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Whistleblower Costs Health System $12M for Fraudulent Billing

Analysis  |  By Amanda Norris  
   May 22, 2023

A large health system allegedly issued claims for urgent care services billed at a higher level of service than received by patients.

St. Elizabeth’s Hospital of the Hospital Sisters Health System, a multi-institutional healthcare system that sponsors 15 hospitals in 14 communities across Illinois and Wisconsin as well as an integrated physician network, is under fire.

The system agreed to pay $12.5 million to resolve allegations from a whistleblower lawsuit which alleges it committed billing errors that may have resulted in an overpayment for services, according to a release from the U.S. Attorney’s Office for the Central District of Illinois.

The whistleblower lawsuit alleges that the hospital submitted these claims for urgent care services billed at a higher level of service, according to the news release. When the errors were brought to the attention of St. Elizabeth, the hospital fully cooperated with the Department of Justice’s investigation.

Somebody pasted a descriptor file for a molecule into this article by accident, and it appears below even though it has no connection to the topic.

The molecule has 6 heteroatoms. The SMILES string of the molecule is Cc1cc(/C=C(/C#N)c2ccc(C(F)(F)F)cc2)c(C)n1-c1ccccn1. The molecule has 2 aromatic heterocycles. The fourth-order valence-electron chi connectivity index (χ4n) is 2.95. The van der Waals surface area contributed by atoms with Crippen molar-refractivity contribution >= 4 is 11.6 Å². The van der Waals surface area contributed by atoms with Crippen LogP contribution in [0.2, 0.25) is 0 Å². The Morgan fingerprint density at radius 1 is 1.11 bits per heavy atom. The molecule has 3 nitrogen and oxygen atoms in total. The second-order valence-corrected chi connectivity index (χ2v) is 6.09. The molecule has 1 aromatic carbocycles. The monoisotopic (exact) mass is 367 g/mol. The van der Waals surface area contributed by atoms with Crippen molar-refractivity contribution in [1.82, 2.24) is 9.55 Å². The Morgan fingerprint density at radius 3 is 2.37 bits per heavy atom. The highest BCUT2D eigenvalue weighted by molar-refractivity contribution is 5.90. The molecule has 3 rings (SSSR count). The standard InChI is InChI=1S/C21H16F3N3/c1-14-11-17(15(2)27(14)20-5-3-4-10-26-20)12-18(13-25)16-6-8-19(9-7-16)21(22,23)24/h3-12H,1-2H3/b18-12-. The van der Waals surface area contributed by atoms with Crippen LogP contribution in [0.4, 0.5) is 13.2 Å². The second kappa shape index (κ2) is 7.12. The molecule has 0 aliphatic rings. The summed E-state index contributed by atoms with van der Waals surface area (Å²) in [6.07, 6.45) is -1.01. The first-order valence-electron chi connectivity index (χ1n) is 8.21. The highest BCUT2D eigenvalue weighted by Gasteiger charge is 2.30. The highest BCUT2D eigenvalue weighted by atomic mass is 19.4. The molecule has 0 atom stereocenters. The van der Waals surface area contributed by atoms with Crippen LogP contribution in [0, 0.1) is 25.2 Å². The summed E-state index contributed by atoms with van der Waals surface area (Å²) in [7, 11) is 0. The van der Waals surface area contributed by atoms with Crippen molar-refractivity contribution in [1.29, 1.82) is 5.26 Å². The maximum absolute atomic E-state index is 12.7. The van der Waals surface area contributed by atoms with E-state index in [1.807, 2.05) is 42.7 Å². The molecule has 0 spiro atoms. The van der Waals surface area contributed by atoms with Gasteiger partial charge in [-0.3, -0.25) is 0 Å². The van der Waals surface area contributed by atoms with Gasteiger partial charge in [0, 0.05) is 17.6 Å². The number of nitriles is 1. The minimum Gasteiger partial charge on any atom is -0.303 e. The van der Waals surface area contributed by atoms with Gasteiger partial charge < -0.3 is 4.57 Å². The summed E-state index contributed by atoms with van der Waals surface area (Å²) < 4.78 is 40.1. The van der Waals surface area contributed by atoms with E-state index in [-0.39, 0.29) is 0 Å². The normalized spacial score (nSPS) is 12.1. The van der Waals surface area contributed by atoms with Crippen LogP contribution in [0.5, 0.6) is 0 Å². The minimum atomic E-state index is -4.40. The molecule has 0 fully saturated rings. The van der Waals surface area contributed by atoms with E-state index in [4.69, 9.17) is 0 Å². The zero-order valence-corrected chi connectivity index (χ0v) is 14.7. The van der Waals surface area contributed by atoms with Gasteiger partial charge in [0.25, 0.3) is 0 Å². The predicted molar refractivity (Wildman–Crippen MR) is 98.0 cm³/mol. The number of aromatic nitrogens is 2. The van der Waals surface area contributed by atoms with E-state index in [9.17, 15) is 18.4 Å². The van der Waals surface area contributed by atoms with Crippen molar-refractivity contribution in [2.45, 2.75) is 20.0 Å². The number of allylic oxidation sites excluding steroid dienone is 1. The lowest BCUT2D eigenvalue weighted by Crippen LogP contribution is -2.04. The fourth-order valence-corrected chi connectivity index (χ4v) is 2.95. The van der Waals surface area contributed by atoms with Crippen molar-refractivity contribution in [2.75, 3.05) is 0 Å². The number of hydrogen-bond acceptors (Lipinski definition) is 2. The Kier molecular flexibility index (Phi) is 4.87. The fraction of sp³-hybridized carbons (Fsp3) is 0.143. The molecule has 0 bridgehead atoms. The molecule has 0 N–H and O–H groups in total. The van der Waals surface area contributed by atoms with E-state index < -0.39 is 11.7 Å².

St. Elizabeth is not admitting any wrongdoing but has agreed to settle the claims to avoid the expense and uncertainty of litigation. The claims resolved by the settlement are allegations only, and there has been no determination of liability, the release said.

Under the False Claims Act, private citizens can bring suit on behalf of the United States and share in any recovery.

This lawsuit comes at the same time as allegations against Yale New Haven Health and Northeast Medical Group were settled for allegedly submitting false Medicare and Medicaid claims, which has since resulted in a hefty settlement from the system.

In the Yale whistleblower case, the settlement agreement totaling $560,718 should resolve allegations of overbilling by Yale, violating federal and state laws for submitting false claims to Medicare and Medicaid for services billed by physicians when they should’ve been billed at the lower reimbursement rate of mid-level providers, according to the Department of Justice.

Revenue cycle leaders should ensure all their teams—everyone from coders to providers—understand the financial penalties associated with False Claim Act violations and be familiar with all other compliance penalties.


Amanda Norris is the Director of Content for HealthLeaders.

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